Clothes can be washed, floors can be mopped, and toddlers can be thrown in a bathtub. It is okay to get dirty in the name of fun.
Try splashing in puddles or roll down a hill. My 3 year old taught me that some of the best times in life are had when you get a little messy and stop caring.
5) When You Feel Strongly, Speak up
I have always avoided conflict, even if it meant that I felt taken advantage of. On the other hand, if my 3 year old wanted milk in a blue cup but was given a green cup, you better be prepared for a World War III-caliber temper tantrum to erupt.
As a parent, this is exhausting behavior; however, he taught me a good lesson. If you feel strongly about something, even if it about the color of your cup, you should speak up. No one benefits from a person who hides their feelings and lets anger build up within.
Be strong, and speak your mind.
6) Treat Yourself Often
When we started to potty train my son, we found that the best method was bribery. I’d love to say one day he woke up and told me (in a British accent) “Mother, I am going to relieve myself in the powder room”; but, in reality it was a much messier affair. Offering him rewards for successfully peeing in the potty worked the best for us.
We need to reward ourselves more for our successes, even the little ones. Without these little treats, life becomes full of dull, passionless days.
Treat yourself often. Have that bowl of ice cream after a long day. You deserve it.
7) When You Are Mad, Close Your Eyes and Hide
Do you ever have one of those bad days where you just aren’t in the mood to deal with life? On these days it would feel nice to hide behind the couch and close your eyes and shut the world out. My 3 year old thinks that if he closes his eyes we cannot see him.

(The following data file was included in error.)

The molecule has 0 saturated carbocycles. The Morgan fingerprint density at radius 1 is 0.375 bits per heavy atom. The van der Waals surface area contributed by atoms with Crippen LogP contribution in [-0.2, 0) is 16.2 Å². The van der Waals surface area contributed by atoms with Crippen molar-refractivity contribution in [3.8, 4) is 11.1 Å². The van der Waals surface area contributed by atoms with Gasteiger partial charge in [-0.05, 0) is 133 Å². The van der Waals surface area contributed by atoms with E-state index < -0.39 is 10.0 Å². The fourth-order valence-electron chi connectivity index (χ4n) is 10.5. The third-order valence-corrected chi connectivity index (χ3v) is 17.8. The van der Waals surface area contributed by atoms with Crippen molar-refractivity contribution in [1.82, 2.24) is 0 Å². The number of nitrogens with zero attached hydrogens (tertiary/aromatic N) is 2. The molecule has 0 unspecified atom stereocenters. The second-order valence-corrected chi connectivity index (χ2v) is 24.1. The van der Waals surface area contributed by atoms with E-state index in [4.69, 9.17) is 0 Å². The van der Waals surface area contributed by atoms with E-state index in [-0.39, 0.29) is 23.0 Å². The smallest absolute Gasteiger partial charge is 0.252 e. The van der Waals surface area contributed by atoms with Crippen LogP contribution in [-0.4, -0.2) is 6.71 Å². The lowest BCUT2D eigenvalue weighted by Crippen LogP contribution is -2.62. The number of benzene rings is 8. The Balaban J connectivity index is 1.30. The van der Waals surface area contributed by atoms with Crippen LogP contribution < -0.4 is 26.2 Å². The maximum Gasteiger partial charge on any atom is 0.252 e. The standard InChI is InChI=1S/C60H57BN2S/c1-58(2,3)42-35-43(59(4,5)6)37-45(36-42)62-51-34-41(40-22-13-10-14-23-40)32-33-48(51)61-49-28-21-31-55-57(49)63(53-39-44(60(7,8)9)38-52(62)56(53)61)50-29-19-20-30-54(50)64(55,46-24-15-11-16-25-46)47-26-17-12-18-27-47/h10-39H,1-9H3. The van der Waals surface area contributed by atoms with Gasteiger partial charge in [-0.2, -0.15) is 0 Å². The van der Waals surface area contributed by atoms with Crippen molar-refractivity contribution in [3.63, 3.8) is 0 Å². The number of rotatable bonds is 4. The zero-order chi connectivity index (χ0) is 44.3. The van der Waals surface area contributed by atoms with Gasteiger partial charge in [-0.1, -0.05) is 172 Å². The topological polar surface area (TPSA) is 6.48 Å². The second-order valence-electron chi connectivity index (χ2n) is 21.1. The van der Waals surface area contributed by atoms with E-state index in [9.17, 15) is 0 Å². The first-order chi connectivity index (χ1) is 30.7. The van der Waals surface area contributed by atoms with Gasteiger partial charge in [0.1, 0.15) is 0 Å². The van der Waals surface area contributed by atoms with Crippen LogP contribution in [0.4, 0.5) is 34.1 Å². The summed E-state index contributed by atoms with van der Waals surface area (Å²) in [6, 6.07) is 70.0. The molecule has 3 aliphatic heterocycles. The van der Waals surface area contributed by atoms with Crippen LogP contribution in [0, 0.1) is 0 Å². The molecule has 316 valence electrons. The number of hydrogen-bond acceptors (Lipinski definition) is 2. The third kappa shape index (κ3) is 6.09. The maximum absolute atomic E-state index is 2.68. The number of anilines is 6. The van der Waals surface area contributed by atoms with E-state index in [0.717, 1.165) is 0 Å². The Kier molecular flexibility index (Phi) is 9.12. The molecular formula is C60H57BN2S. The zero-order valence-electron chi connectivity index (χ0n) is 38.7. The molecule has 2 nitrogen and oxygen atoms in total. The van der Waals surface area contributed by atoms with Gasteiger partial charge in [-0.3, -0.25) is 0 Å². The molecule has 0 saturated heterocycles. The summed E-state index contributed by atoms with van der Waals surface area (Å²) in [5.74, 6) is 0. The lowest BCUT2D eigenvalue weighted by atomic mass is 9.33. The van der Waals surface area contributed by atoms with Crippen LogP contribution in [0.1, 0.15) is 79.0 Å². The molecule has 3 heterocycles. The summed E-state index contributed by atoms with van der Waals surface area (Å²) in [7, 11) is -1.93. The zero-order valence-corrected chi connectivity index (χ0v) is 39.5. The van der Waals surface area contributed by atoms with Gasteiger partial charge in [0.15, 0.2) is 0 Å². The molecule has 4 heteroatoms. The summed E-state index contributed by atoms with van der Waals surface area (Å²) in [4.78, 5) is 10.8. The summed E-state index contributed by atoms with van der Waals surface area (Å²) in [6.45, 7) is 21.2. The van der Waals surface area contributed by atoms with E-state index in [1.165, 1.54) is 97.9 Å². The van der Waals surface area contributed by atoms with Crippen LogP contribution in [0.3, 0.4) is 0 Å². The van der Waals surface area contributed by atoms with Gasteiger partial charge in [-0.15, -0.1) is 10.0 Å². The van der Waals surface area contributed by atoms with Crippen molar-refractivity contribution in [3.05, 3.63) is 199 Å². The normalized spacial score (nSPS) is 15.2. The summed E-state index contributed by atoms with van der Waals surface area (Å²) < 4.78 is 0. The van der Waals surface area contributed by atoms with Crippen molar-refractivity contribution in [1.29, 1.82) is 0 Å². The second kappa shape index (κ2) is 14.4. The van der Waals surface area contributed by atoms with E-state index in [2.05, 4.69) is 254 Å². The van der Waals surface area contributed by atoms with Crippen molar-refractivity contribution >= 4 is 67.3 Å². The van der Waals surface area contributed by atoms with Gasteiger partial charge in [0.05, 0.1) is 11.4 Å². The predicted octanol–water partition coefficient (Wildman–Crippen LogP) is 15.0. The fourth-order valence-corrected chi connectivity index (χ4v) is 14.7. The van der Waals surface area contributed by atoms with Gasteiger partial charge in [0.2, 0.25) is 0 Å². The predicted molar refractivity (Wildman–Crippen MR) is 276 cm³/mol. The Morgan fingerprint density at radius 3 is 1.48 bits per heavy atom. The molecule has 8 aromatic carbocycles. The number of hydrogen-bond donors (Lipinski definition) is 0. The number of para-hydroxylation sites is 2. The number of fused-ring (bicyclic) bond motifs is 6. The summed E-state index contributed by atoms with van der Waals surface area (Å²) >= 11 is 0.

Obviously we can’t just hide from our problems and responsibilities, but we can still take a hint from this behavior. We can take our own time-outs when we are feeling overwhelmed.
When I am feeling overwhelmed, you won’t find me under our kitchen table with my hands over my eyes; however, you may find me hiding in our laundry room eating a secret stash of chocolate.
8) Take Off Your Shoes and Go Barefoot
No matter where we go, my kids take off their shoes. I am not sure why they have this urge to let their dirty, little, calloused toes air out, but I have given up this fight.
We took my son fishing, and he instantly took off his shoes. The water was freezing and the ground was muddy, but he soaked in every moment.
I like to think that it helps them feel closer to Mother Nature (although I think they really just don’t likes shoes).
Regardless of the reason, you feel a sense of freedom when you walk through sand, grass, or concrete barefoot.